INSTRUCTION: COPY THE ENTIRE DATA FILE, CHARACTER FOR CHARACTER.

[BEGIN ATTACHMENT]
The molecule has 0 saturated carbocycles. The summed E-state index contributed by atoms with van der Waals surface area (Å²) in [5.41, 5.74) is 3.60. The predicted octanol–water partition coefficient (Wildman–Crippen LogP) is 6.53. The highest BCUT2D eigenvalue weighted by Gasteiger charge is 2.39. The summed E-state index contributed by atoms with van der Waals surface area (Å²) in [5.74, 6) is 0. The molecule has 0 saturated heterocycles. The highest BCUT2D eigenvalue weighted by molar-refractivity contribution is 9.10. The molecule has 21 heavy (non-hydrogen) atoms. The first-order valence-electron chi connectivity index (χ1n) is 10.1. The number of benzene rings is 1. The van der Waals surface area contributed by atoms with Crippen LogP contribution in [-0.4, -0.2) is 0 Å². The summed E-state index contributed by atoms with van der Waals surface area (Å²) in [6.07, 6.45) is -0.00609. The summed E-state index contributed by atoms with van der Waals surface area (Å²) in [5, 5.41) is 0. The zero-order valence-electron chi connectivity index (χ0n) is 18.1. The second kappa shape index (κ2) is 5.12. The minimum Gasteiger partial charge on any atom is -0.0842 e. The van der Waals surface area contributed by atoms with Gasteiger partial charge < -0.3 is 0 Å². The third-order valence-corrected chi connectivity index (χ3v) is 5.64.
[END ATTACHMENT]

The molecule has 0 saturated carbocycles. The summed E-state index contributed by atoms with van der Waals surface area (Å²) in [5.41, 5.74) is 3.60. The predicted octanol–water partition coefficient (Wildman–Crippen LogP) is 6.53. The highest BCUT2D eigenvalue weighted by Gasteiger charge is 2.39. The summed E-state index contributed by atoms with van der Waals surface area (Å²) in [5.74, 6) is 0. The molecule has 0 saturated heterocycles. The highest BCUT2D eigenvalue weighted by molar-refractivity contribution is 9.10. The molecule has 21 heavy (non-hydrogen) atoms. The first-order valence-electron chi connectivity index (χ1n) is 10.1. The number of benzene rings is 1. The van der Waals surface area contributed by atoms with Crippen LogP contribution in [-0.4, -0.2) is 0 Å². The summed E-state index contributed by atoms with van der Waals surface area (Å²) in [6.07, 6.45) is -0.00609. The summed E-state index contributed by atoms with van der Waals surface area (Å²) in [5, 5.41) is 0. The zero-order valence-electron chi connectivity index (χ0n) is 18.1. The second kappa shape index (κ2) is 5.12. The minimum Gasteiger partial charge on any atom is -0.0842 e. The van der Waals surface area contributed by atoms with Gasteiger partial charge < -0.3 is 0 Å². The third-order valence-corrected chi connectivity index (χ3v) is 5.64.